By DAN BACHER
July 16, 2007
Representative Nick Rahall (D-West Virginia), Chairman of the House Natural Resources Committee, will convene an oversight hearing on the role that Vice President Dick Cheney played in Klamath River Basin decisions leading to the Klamath fish kill of 2002. The hearing is set for July 31 in Washington D.C.As reported in the Washington Post article, “Leaving No Tracks,” by Jo Becker and Barton Gellman on June 27, Cheney’s intervention in the development of a 10-year water plan for the Klamath River resulted in a September 2002 die-off of an estimated 68,000 to 80,000 adult salmon in the lower Klamath – the largest fish kill in U.S. history.
The cutoff of water was made in spite of evidence from state, federal, tribal and independent scientists that a fish kill was imminent in September because of low, warm water conditions that prevailed in the river when the salmon began their annual migration upriver. In the spring of 2002, hundreds of thousands of juvenile salmon and steelhead perished because of the low flows and high water temperatures as the fish moved downriver.
The article, the last in a series of four about Cheney’s dubious methods of “governance,” spurred Representative Mike Thompson (D-St. Helena) and 35 other House Democrats from California and Oregon to send a letter to Rahall on June 27 requesting the hearing.
According to the Post article, Cheney called Sue Ellen Wooldridge, deputy chief of staff to Interior Secretary Gale A. Norton, to pressure her into adopting a change in policy for the Klamath River Basin that would benefit some farmers at the expense of protecting federally threatened salmon and suckers in order to win votes in Oregon. At stake was the reelection of Republican Senator Gordon Smith.
“His political interference resulted in a 10-year water plan for the Klamath River that has been unanimously ruled ‘arbitrary and capricious and in violation of the Endangered Species Act,’ by three courts,” said the letter. “Moreover his action resulted in the largest fish kill in the history of the west.”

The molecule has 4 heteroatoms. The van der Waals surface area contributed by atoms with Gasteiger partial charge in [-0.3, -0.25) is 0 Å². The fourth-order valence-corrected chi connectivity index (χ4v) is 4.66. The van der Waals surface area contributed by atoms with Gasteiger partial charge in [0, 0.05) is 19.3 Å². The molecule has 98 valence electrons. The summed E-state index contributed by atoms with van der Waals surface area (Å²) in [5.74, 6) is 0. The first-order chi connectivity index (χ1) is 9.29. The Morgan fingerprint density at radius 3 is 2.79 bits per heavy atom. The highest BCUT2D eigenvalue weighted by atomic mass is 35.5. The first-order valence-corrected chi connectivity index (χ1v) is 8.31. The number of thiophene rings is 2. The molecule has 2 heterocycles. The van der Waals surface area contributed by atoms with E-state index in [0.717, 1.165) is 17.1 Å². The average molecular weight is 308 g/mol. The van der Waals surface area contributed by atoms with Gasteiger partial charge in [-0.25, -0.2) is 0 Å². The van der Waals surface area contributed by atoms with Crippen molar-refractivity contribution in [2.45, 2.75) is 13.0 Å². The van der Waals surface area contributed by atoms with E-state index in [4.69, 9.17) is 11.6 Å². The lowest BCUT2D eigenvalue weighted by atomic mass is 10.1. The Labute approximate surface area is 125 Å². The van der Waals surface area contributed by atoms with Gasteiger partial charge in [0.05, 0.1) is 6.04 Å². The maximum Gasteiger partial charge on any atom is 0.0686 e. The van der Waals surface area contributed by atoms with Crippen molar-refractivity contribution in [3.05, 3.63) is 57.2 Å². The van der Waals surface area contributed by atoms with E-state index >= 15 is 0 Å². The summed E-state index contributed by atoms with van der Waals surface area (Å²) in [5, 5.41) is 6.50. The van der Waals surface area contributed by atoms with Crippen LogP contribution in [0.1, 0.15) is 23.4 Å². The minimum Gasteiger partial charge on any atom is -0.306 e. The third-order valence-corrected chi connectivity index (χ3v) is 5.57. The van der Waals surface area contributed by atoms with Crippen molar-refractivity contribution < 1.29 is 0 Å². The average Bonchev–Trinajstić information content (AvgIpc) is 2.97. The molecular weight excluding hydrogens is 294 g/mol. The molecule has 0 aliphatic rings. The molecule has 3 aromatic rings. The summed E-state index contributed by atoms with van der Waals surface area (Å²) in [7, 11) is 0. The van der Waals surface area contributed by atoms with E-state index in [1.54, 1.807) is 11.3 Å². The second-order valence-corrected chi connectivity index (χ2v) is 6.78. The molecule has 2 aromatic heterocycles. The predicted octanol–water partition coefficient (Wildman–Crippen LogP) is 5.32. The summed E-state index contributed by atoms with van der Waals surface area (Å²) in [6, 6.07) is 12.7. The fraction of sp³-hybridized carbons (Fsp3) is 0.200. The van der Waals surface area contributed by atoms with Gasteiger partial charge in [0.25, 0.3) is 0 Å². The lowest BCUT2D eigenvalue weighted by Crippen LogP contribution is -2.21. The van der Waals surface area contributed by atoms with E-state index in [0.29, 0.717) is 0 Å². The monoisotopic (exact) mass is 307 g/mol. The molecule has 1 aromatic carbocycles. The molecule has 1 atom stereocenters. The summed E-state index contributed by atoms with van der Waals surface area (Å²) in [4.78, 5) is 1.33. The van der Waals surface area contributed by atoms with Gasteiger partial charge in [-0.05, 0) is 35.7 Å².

The ramifications of that salmon kill are still being felt today, as returns of adult chinooks to the Klamath River are so low that commercial, recreational and tribal fishing seasons have been severely restricted over the past three years. Last year’s commercial fishing season for California and Oregon was cut by over 90 percent. It was the largest commercial fishing closure in the nation’s history, causing over $60 million in damages to coastal economies, according to the letter.
After requesting Rahall to hold oversight hearings on Cheney’s involvement in the Klamath Basin decisions, the Representatives said, “His blatant disregard for law cannot be ignored.”
Those signing the letter included Representatives Mike Thompson, George Miller, Anna Eshoo, Zoe Lofgren, Sam Farr, Jim Costa, Howard Berman, Bob Fillner, Adam Schiff, Lucille Roybal-Allard, Brad Sherman, Dennis Cardoza, Tom Lantos, Peter DeFazio, Diane Watson, Linda Sanchez, Doris Matsui, David Wu, Barbara Lee, Jerry McNerney, Jane Harman, Hilda Solis, Pete Stark, Xavier Becerra, Mike Honda, Grace Napolitano, Susan Davis, Lynn Woolsey, Darlene Hooley, Carl Blumenauer, Ellen Tauscher, Loretta Sanchez, Lois Capps, Joe Baca, Maxine Waters and Henry Waxman.
On June 28, Rep. Rahall responded that the Resources Committee has already begun examining “the penchant for this Administration to favor politics over science” in the implementation of the Endangered Species Act, as highlighted during a May 9th hearing and in the resignation of the Interior Department’s Deputy Assistant Secretary for Fish and Wildlife and Parks over the fiasco.
“In light of the revelations being made over the situation in the Klamath River Basin, it is my intention to again convene the Committee to delve into the issues raised by the Members of Congress from California and Oregon,” said Rahall. “It certainly appears this Administration will stop at nothing to achieve political gain from natural resources disasters. Ultimately, it will be hardworking Americans and their healthy environment that will lose if we fail to act.”